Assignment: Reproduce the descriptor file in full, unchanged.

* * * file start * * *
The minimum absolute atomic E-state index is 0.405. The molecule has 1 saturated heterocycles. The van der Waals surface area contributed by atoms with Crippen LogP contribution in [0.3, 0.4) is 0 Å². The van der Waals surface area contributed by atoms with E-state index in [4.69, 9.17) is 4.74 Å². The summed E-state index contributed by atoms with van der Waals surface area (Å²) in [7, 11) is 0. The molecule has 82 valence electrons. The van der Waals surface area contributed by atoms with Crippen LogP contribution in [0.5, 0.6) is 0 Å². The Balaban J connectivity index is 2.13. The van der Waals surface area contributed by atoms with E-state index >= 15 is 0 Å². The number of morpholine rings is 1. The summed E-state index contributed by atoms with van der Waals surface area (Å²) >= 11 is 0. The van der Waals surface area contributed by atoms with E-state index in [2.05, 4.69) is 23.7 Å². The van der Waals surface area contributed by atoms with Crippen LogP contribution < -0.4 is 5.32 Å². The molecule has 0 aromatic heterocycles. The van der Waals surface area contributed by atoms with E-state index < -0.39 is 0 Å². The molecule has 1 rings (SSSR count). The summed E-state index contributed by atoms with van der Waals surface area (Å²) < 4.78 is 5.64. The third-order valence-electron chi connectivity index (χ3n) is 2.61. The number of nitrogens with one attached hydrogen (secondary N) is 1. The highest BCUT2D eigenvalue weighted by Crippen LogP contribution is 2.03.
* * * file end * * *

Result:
The minimum absolute atomic E-state index is 0.405. The molecule has 1 saturated heterocycles. The van der Waals surface area contributed by atoms with Crippen LogP contribution in [0.3, 0.4) is 0 Å². The van der Waals surface area contributed by atoms with E-state index in [4.69, 9.17) is 4.74 Å². The summed E-state index contributed by atoms with van der Waals surface area (Å²) in [7, 11) is 0. The molecule has 82 valence electrons. The van der Waals surface area contributed by atoms with Crippen LogP contribution in [0.5, 0.6) is 0 Å². The Balaban J connectivity index is 2.13. The van der Waals surface area contributed by atoms with E-state index >= 15 is 0 Å². The number of morpholine rings is 1. The summed E-state index contributed by atoms with van der Waals surface area (Å²) >= 11 is 0. The van der Waals surface area contributed by atoms with E-state index in [2.05, 4.69) is 23.7 Å². The van der Waals surface area contributed by atoms with Crippen LogP contribution < -0.4 is 5.32 Å². The molecule has 0 aromatic heterocycles. The van der Waals surface area contributed by atoms with E-state index < -0.39 is 0 Å². The molecule has 1 rings (SSSR count). The summed E-state index contributed by atoms with van der Waals surface area (Å²) < 4.78 is 5.64. The third-order valence-electron chi connectivity index (χ3n) is 2.61. The number of nitrogens with one attached hydrogen (secondary N) is 1. The highest BCUT2D eigenvalue weighted by Crippen LogP contribution is 2.03.